Software-defined datacenters provide a lot of flexibility and enable operators to quickly configure and scale their hardware infrastructure without having to rebuild it from scratch. But software-defined infrastructure is not the most efficient when it comes to performance and power. As a result, multiple special-purpose accelerators for modern datacenter workloads emerged in the recent years.
Among these accelerators are Mellanox’s BlueField-2 data processing units (DPUs) that have evolved from being just SmartNICs to fully-fledged processors that can offload networking, storage, and security workloads while adding manageability.
In addition, for GPU-accelerated AI and ML workloads that need fast and efficient networking connectivity, Nvidia offers its BlueField-2X card with Ampere GPU that promises an orders of magnitude performance increase when compared to traditional AI setups.
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The Nvidia Mellanox BlueField-2 DPU (opens in new tab) uses a custom-designed system-on-chip that integrates eight Arm Cortex-A72 cores and special-purpose VLIW acceleration engines to perform compute tasks that is combined with Mellanox’s ConnectX-6 DX 200Gbps Ethernet or Infiniband NIC for connectivity. The general-purpose Arm cores can run Linux operating system and offload a variety of workloads from host CPUs. The VLIW engines provide some additional acceleration.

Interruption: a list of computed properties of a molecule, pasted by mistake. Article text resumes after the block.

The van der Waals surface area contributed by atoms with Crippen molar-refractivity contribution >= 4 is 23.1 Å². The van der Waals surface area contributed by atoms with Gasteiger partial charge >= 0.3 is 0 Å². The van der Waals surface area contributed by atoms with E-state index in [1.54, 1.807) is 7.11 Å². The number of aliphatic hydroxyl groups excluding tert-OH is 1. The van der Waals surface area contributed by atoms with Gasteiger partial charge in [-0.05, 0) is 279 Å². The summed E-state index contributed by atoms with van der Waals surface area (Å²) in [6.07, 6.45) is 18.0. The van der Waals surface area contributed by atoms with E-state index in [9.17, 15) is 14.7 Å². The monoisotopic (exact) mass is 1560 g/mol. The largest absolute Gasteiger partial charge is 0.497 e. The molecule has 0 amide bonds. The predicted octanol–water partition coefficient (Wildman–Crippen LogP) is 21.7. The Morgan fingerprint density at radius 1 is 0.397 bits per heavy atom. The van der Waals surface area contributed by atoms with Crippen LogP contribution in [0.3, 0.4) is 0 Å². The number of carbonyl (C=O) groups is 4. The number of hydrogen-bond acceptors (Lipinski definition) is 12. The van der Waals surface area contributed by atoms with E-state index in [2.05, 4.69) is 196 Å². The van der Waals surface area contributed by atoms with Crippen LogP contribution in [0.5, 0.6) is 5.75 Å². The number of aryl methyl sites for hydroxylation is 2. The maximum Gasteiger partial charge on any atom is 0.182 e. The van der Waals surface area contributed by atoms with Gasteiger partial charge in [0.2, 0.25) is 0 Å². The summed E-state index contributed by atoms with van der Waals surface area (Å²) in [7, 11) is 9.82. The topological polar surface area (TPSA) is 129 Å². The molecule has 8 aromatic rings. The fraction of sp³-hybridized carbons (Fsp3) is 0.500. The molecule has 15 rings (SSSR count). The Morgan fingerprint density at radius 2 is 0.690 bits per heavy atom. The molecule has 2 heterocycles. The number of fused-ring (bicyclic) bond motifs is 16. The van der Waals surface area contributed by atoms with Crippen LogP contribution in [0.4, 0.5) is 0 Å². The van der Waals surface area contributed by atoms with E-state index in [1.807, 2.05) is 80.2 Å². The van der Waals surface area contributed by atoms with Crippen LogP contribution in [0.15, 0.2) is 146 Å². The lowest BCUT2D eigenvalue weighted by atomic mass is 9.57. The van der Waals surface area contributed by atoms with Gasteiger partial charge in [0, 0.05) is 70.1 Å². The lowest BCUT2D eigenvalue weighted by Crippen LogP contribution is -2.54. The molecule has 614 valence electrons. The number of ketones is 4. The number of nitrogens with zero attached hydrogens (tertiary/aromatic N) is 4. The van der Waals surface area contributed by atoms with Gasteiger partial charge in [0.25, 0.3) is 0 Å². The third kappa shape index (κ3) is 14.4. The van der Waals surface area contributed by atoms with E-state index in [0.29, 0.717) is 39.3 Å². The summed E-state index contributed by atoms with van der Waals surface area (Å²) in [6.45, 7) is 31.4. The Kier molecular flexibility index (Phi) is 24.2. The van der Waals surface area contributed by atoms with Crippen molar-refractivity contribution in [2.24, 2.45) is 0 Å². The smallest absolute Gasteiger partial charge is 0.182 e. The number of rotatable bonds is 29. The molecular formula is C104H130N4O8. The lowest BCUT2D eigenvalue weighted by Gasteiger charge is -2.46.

Nvidia says that its Mellanox NVMe SNAP (opens in new tab) (Software-defined Network Accelerated Processing) technology can provide 2.5M+ IOPS read/write access for remote storage, which is line-rate performance at 100Gb/s with 4-KB block sizes. By contrast, an entry-level NVMe SSD can offer something like 300K IOPS with 4-KB blocks. In addition, BlueField-2 DPUs effortlessly add IPSec encryption and decryption capabilities at 100 Gb/s speed.
Meanwhile, the BlueField-2X card adds an Ampere GPU that offers 60 TOPS performance for AI. The key advantage of the BlueField-2X is that it uses hardware acceleration for remote direct memory access (RDMA/RoCE) communications that enables zero-copy data transfer between GPUs to maximize efficiency of compute clusters.
Nvidia’s plans include BlueField-3 DPU as well as BlueField-3X DPU card with a GPU for AI applications that are due in 2022. Furthermore, by 2023 the company intends to launch its BlueField-4X DPU that will finally combine DPU and GPU in the same chip.